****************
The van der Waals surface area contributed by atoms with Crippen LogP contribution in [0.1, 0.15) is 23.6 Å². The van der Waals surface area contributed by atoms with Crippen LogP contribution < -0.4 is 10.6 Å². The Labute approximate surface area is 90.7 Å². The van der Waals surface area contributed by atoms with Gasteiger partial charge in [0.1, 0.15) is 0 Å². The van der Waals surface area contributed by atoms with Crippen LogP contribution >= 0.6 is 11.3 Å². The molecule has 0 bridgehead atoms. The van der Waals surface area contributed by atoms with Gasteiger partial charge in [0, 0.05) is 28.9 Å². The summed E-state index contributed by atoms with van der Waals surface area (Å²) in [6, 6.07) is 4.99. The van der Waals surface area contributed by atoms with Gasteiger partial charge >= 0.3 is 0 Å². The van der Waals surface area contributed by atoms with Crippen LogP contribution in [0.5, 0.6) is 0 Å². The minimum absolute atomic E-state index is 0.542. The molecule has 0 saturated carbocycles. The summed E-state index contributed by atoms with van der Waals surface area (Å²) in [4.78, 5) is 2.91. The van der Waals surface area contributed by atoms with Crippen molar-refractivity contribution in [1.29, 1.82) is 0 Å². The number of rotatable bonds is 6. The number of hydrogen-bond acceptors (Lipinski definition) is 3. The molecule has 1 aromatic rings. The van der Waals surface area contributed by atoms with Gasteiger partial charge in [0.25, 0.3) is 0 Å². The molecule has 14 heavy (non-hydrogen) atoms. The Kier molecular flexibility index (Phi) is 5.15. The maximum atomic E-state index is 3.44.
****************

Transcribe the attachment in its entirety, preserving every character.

The van der Waals surface area contributed by atoms with Crippen LogP contribution in [0.1, 0.15) is 23.6 Å². The van der Waals surface area contributed by atoms with Crippen LogP contribution < -0.4 is 10.6 Å². The Labute approximate surface area is 90.7 Å². The van der Waals surface area contributed by atoms with Gasteiger partial charge in [0.1, 0.15) is 0 Å². The van der Waals surface area contributed by atoms with Crippen LogP contribution >= 0.6 is 11.3 Å². The molecule has 0 bridgehead atoms. The van der Waals surface area contributed by atoms with Gasteiger partial charge in [0, 0.05) is 28.9 Å². The summed E-state index contributed by atoms with van der Waals surface area (Å²) in [6, 6.07) is 4.99. The van der Waals surface area contributed by atoms with Gasteiger partial charge >= 0.3 is 0 Å². The van der Waals surface area contributed by atoms with Crippen LogP contribution in [0.5, 0.6) is 0 Å². The minimum absolute atomic E-state index is 0.542. The molecule has 0 saturated carbocycles. The summed E-state index contributed by atoms with van der Waals surface area (Å²) in [4.78, 5) is 2.91. The van der Waals surface area contributed by atoms with Crippen molar-refractivity contribution in [1.29, 1.82) is 0 Å². The number of rotatable bonds is 6. The number of hydrogen-bond acceptors (Lipinski definition) is 3. The molecule has 1 aromatic rings. The van der Waals surface area contributed by atoms with Gasteiger partial charge in [0.25, 0.3) is 0 Å². The molecule has 14 heavy (non-hydrogen) atoms. The Kier molecular flexibility index (Phi) is 5.15. The maximum atomic E-state index is 3.44.